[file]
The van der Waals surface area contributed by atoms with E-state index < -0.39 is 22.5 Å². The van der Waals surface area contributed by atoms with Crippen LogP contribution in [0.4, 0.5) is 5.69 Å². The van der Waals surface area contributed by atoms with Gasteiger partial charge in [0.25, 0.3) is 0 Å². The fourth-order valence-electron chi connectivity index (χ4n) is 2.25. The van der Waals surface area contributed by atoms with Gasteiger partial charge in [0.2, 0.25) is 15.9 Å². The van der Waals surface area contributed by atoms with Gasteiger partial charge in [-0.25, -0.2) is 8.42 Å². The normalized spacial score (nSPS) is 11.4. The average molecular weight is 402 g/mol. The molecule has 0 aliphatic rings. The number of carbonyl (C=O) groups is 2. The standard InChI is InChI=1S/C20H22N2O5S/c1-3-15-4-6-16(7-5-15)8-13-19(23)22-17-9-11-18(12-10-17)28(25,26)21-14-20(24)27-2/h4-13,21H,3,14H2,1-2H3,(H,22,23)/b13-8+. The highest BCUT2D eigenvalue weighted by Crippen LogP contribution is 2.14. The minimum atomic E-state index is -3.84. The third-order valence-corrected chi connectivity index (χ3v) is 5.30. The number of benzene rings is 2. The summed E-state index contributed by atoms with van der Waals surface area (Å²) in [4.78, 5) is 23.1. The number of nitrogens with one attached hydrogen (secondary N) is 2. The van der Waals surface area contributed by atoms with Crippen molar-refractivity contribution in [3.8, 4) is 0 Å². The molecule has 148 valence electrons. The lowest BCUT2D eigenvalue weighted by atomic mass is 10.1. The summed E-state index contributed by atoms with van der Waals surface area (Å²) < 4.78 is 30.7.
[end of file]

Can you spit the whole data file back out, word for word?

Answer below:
The van der Waals surface area contributed by atoms with E-state index < -0.39 is 22.5 Å². The van der Waals surface area contributed by atoms with Crippen LogP contribution in [0.4, 0.5) is 5.69 Å². The van der Waals surface area contributed by atoms with Gasteiger partial charge in [0.25, 0.3) is 0 Å². The fourth-order valence-electron chi connectivity index (χ4n) is 2.25. The van der Waals surface area contributed by atoms with Gasteiger partial charge in [0.2, 0.25) is 15.9 Å². The van der Waals surface area contributed by atoms with Gasteiger partial charge in [-0.25, -0.2) is 8.42 Å². The normalized spacial score (nSPS) is 11.4. The average molecular weight is 402 g/mol. The molecule has 0 aliphatic rings. The number of carbonyl (C=O) groups is 2. The standard InChI is InChI=1S/C20H22N2O5S/c1-3-15-4-6-16(7-5-15)8-13-19(23)22-17-9-11-18(12-10-17)28(25,26)21-14-20(24)27-2/h4-13,21H,3,14H2,1-2H3,(H,22,23)/b13-8+. The highest BCUT2D eigenvalue weighted by Crippen LogP contribution is 2.14. The minimum atomic E-state index is -3.84. The third-order valence-corrected chi connectivity index (χ3v) is 5.30. The number of benzene rings is 2. The summed E-state index contributed by atoms with van der Waals surface area (Å²) in [4.78, 5) is 23.1. The number of nitrogens with one attached hydrogen (secondary N) is 2. The van der Waals surface area contributed by atoms with Crippen molar-refractivity contribution in [3.8, 4) is 0 Å². The molecule has 148 valence electrons. The lowest BCUT2D eigenvalue weighted by atomic mass is 10.1. The summed E-state index contributed by atoms with van der Waals surface area (Å²) < 4.78 is 30.7.